Get Email Updates!

Concentration of CO2 in the Atmosphere

Fat Bikes, Freedom, Fun and Fossil-Fuel-Free

A fat bike parked in front of the Village Sport Shop Trailside, on the Darling Hill Road, in Lyndonville, Vermont. Photo by Danielle Sussmann Turo.

A fat bike parked in front of the Village Sport Shop Trailside, on the Darling Hill Road, in Lyndonville, Vermont. Photo by Danielle Sussmann Turo.

By Danielle Sussmann Turo

Do you know what a fat bike is? Fat bikes are your guarantee of a fun bike ride in all-terrain, in all types of weather, all year round.

“Fat bikes are mountain bikes with big goofy-looking tires”, says Carrie Tomczyk, co-owner of Village Sport Shop, a bike shop in Lyndonville, Vermont. Those “big goofy-looking tires” range from 3 inches to 5 inches wide, while regular mountain bike tires are 2 inches to 2.5 inches wide.

The differences between a regular mountain bike and a fat bike dont stop there. A special fork and frame are required to allow for the big tires, and the big tires require low air pressure, as low as five pounds per square inch (psi), to allow better traction while conforming to the terrain. The range of eight to ten psi is right for most riders.

Chris Hibshman, co-owner of Village Sport Shop, and Tomczyks brother, explains that todays carbon fiber technology used in manufacturing Fat bikes is incredibly agile and light. There is no doubt that Fat bikes are all about the tires, pressure, tread, and width. “A wider tire will have a very stable feel,” explains Hibshman.

A group of fat bike riders enjoying a winter bike ride on the Kingdom Trails, in East Burke, VT. Photo courtesy of Kingdom Trails, and taken by Herb Swanson.

A group of fat bike riders enjoying a winter bike ride on the Kingdom Trails, in East Burke, VT. Photo courtesy of Kingdom Trails, and taken by Herb Swanson.

Fat bikes were invented in the 1980s for winter biking, and racing in Alaska on the Iditarod Trail, and for traveling the deserts of New Mexico. These bikes have no limits. You can ride on pavement, trails, rocks, snow, mud, and sand – everywhere. The big fat tires make for a stable and smooth ride.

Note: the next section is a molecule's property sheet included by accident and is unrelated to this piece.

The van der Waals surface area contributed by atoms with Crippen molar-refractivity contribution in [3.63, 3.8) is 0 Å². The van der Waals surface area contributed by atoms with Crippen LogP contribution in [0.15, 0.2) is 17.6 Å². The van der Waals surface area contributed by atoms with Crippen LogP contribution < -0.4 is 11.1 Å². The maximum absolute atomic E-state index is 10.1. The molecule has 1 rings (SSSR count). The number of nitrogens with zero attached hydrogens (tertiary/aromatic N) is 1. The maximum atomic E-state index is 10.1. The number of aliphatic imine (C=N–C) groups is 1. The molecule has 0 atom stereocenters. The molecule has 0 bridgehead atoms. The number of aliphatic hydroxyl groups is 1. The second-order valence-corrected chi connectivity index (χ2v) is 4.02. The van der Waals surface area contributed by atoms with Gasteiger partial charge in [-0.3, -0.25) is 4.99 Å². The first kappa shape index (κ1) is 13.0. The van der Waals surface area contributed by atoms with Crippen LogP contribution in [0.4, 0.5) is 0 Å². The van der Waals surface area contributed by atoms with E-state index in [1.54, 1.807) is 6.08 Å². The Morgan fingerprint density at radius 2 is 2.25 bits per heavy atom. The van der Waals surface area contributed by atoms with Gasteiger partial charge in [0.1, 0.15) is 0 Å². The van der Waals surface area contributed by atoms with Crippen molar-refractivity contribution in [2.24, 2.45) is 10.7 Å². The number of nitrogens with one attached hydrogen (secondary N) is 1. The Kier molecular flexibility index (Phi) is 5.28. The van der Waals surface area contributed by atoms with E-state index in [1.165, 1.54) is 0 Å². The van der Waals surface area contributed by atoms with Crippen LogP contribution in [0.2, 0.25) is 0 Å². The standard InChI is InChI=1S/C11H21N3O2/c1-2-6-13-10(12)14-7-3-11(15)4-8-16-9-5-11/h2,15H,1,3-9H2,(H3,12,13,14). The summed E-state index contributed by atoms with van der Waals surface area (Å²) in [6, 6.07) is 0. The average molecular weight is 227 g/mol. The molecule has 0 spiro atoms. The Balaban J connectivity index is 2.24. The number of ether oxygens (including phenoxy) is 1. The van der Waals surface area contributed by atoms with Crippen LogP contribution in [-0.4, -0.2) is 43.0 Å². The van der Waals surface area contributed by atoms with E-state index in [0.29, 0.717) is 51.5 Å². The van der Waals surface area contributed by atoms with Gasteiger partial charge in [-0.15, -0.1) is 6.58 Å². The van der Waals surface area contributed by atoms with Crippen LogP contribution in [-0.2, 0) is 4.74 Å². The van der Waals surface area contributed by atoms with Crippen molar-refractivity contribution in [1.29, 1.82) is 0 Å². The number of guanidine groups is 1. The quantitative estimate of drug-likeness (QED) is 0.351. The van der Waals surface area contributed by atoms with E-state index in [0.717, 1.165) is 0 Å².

In the winter you can find trails specially groomed for fat bikes, like the Kingdom Trails, in East Burke, VT. Winter trail riding will offer you great exercise, beautiful views, fresh air, and a new perspective about biking. Just be sure to wear “proper attire, and you have just extended the fun from fall into spring,“ adds Tomczyk.

Anyone can ride a fat bike, and they even come in kids sizes. “In fact, for people who struggle with balance, fat bikes might be a little easier because of the wide, stable tires”, Tomczyk explains.

There are companies manufacturing fat bikes for commuters, which is good news for people looking into fat bikes for transportation. Hibshman says that fat bikes offer great potential to commuters because of their stable platform. They also provide a level of safety in adverse conditions.

Fat bike prices start around $600.00 and go up from there, though models at the Village Sport Shop start at prices a bit higher. Hibshman tells us that new manufacturing companies, and a diversity of full suspension models are making these bikes more financially accessible to the public. Tomczyk remarks, “spending more on a bike usually makes it easier and more comfortable to ride, … higher priced bikes (from the same manufacturer) typically are lighter, have better components (like gears, brakes, shocks, tires) and often have a more elaborate frame geometry to make the ride quality better.”

So if you love to ride a bike, and have always dreamed about being able to ride year- round in all conditions, a fat bike might just be a bike for you, especially, if your budget only allows the purchase of one bike.

These bikes are cool looking, tough, good for all-terrain, all weather, with endless purpose from recreation, to transportation. They are here to capture the hearts of aspiring bikers, and to amaze all types of seasoned bikers. They are big fat bikes that will leave nothing else behind on the trail except for great memories, and big fat tire prints.

Leave a Reply

You can use these HTML tags

<a href="" title=""> <abbr title=""> <acronym title=""> <b> <blockquote cite=""> <cite> <code> <del datetime=""> <em> <i> <q cite=""> <s> <strike> <strong>